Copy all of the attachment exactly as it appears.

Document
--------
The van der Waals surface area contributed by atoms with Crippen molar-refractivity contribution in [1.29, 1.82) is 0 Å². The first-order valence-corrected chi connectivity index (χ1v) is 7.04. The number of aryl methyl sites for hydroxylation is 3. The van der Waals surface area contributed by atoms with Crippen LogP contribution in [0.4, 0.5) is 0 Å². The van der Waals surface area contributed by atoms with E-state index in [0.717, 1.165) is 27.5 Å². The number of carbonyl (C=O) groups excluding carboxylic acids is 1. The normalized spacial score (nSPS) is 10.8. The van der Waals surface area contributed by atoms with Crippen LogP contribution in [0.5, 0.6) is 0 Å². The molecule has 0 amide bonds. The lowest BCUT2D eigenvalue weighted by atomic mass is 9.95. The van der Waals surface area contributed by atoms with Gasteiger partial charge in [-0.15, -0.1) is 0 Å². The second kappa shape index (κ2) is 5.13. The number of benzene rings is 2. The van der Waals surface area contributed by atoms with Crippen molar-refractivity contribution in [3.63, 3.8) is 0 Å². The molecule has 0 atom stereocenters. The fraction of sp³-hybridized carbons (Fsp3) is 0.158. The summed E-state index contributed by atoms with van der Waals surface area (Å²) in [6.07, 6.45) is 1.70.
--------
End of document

The van der Waals surface area contributed by atoms with Crippen molar-refractivity contribution in [1.29, 1.82) is 0 Å². The first-order valence-corrected chi connectivity index (χ1v) is 7.04. The number of aryl methyl sites for hydroxylation is 3. The van der Waals surface area contributed by atoms with Crippen LogP contribution in [0.4, 0.5) is 0 Å². The van der Waals surface area contributed by atoms with E-state index in [0.717, 1.165) is 27.5 Å². The number of carbonyl (C=O) groups excluding carboxylic acids is 1. The normalized spacial score (nSPS) is 10.8. The van der Waals surface area contributed by atoms with Crippen LogP contribution in [0.5, 0.6) is 0 Å². The molecule has 0 amide bonds. The lowest BCUT2D eigenvalue weighted by atomic mass is 9.95. The van der Waals surface area contributed by atoms with Gasteiger partial charge in [-0.15, -0.1) is 0 Å². The second kappa shape index (κ2) is 5.13. The number of benzene rings is 2. The van der Waals surface area contributed by atoms with Crippen molar-refractivity contribution in [3.63, 3.8) is 0 Å². The molecule has 0 atom stereocenters. The fraction of sp³-hybridized carbons (Fsp3) is 0.158. The summed E-state index contributed by atoms with van der Waals surface area (Å²) in [6.07, 6.45) is 1.70.